A Policy Forum meeting for Wales was held on 24th January at Wrexham and concentrated on the actions needed to deliver a Growth Deal for North Wales. The regional economy has recently received a double blow with news that the proposed new nuclear power station located at Wylfa (Ynys Môn-Anglesey), which is served by a rail terminal at Valley is not to proceed, and the threat that Airbus UK production at the Broughton plant in Flintshire might be discontinued as a result of a Brexit re-alignment.
It is common ground among stakeholders that a pre-requisite to create the conditions necessary for economic growth in the region is to improve the poor quality of the coastal rail service. First Class Partnerships has been working with train service providers for some time to identify how aspirations can be delivered in the immediate future and to define the longer term connectivity opportunities offered by the arrival of HS2 at Crewe in 2027.
FCP identified at an early stage that electrification of the 105-mile route from Crewe to Holyhead and Llandudno with spurs to enable electric trains to run from the coastal towns to employment centres in North West England could not take place with the poor level of fare box revenue at the stations concerned.
Network Rail has assessed the project at current traffic levels and has suggested that the benefit: cost ratio is as little as 0:2; an un-investible proposition that reflects the lack of past ambition to provide greater capacity and reduced journey time.
There is currently no proposal for the region to benefit from improved connectivity from the arrival of HS2 at Crewe.
No passengers on offer at key Llandudno Junction rail hub
The plan which has been presented by FCP to the Department for Transport as part of the Market-Led Proposals initiative, Transport for Wales, HS2, and the Cheshire West and Chester, and Cheshire East Councils is a two-tier approach. It recognises that before electrification can be justified, the rail service product must undergo radical improvement to bring a significant increase in passengers as has been seen by the Trans Pennine Express franchise and the independent Hull Trains Company.
This North Wales Express service would be separated from the current operation of stopping services in a similar approach to the past split between Trans Pennine Express and Northern franchise operations.
The increase in fare box revenue that will result from a well-designed timetable that allows travel to work and public services in Chester and other centres in North West England, combined with a market led approach to electrification that is likely to sharply reduce the suggested £1 billion cost, can be expected to produce a benefit: cost ratio that will justify the project.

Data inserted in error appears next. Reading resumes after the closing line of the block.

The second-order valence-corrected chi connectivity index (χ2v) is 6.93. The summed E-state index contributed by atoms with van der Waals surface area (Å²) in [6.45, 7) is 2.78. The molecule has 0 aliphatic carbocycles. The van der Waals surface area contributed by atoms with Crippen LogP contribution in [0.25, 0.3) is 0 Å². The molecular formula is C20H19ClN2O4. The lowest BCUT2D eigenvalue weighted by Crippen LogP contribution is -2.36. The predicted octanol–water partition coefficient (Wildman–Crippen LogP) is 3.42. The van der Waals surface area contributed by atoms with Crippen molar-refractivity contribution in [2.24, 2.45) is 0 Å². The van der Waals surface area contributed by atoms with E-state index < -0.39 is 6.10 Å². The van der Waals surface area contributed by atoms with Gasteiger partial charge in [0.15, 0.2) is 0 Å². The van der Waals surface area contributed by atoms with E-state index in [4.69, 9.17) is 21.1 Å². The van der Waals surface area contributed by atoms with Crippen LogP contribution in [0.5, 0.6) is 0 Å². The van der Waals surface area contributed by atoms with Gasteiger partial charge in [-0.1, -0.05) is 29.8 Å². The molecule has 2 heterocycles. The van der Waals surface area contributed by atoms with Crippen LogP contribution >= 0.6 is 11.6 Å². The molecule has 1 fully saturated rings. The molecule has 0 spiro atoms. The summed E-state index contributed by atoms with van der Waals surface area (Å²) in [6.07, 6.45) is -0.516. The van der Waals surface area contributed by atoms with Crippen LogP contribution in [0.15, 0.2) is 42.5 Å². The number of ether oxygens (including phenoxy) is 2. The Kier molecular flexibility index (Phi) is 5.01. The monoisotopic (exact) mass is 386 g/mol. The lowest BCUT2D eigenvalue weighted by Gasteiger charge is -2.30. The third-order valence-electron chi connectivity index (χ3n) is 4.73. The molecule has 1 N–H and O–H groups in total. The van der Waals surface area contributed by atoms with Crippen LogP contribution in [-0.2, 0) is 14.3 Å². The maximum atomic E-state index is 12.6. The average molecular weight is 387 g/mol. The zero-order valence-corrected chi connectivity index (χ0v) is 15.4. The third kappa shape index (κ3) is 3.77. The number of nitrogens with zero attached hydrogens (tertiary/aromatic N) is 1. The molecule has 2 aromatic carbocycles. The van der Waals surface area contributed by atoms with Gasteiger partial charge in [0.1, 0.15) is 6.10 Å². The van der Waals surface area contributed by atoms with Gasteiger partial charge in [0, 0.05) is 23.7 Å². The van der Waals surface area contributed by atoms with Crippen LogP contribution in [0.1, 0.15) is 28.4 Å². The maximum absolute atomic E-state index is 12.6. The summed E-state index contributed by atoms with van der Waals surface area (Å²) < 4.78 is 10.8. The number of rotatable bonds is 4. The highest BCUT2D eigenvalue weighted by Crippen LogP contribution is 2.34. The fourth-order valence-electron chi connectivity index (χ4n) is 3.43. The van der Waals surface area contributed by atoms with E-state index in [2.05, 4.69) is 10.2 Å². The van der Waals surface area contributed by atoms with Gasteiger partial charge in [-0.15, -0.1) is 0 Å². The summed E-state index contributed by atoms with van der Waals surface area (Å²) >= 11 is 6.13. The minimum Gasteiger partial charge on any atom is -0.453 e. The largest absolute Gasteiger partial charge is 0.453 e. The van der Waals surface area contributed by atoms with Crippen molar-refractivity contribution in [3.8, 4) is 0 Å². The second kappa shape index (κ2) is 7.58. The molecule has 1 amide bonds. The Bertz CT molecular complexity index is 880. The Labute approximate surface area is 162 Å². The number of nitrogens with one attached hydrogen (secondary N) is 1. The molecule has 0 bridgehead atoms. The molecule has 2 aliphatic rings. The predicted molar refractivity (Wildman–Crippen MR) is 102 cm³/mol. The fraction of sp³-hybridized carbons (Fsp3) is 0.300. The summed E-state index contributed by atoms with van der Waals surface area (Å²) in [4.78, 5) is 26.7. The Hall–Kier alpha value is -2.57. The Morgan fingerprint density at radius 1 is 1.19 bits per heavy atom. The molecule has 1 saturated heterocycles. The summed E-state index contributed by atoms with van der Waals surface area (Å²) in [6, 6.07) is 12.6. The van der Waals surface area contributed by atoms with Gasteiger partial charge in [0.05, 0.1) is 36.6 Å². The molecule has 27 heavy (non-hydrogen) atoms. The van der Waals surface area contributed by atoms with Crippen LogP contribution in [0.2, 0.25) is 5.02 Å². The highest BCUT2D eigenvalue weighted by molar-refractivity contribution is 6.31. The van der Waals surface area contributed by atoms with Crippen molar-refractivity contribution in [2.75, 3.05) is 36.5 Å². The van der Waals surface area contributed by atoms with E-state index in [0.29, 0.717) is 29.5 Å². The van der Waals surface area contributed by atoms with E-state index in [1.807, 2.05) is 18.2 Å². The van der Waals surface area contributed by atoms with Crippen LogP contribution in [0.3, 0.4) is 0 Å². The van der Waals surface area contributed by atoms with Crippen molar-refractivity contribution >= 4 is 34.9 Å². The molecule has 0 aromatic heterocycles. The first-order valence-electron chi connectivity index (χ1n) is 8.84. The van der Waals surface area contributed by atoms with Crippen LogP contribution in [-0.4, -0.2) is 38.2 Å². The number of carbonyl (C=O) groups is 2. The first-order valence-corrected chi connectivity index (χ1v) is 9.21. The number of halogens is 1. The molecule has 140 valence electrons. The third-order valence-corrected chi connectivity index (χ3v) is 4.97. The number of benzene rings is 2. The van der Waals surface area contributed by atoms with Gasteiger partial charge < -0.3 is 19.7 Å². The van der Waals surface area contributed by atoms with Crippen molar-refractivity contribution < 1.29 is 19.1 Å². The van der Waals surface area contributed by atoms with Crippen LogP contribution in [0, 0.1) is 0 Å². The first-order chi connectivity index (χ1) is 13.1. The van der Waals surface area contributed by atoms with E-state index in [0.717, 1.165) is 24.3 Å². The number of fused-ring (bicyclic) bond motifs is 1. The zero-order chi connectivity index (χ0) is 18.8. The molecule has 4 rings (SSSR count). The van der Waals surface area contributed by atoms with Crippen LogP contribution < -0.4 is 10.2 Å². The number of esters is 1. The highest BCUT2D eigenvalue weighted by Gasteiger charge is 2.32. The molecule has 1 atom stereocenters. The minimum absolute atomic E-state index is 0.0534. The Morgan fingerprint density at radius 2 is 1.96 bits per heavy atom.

One of the reasons why the services on the North Wales coastal route is a poor revenue performer, is that there remains a mind-set that the purpose of the journey will mostly be for leisure travel to the long-established holiday resorts that are served. With the decline of local tourism from its heyday, the strategic importance of the railway is now to enable travel to employment centres that offer higher value jobs, and also for public services in those locations.
Local Authorities in North Wales record low GVA outcomes
The need for this is illustrated by the Gross Value Added statistic* for the area’s Local Authorities. This is a figure derived from overall earnings relative to the resident population. For the relatively affluent Cheshire West and Cheshire Council the figure is £26,851 but along the coast much lower figures are recorded such as Denbighshire £16,482, Conwy £15,568, Gwynedd £18,855 and Ynys Môn (Anglesey) £13,411.
The inevitable consequence is considerable economic and social deprivation in the areas concerned which is fully acknowledged by Local Authorities.
*GVA data from Office for National Statistics 2017
There is a lot of work to do, but there are quick wins available one of which is to provide a station to serve the Airbus factory where 6,500 are employed and which will hopefully remain once the Brexit dust has settled. At present people are making long road journeys on congested roads because there is no alternative public transport. As well as the need for express operations, a metro service centred on Chester has been muted which Transport for Wales considers to lack ambition.
It was very evident how few of 100 or so people who attended the event in Wrexham, where the Borough has a population of 135,000, came by train. That is until you look at the timetable, which shows how much work is required to improve rail connectivity in the region.
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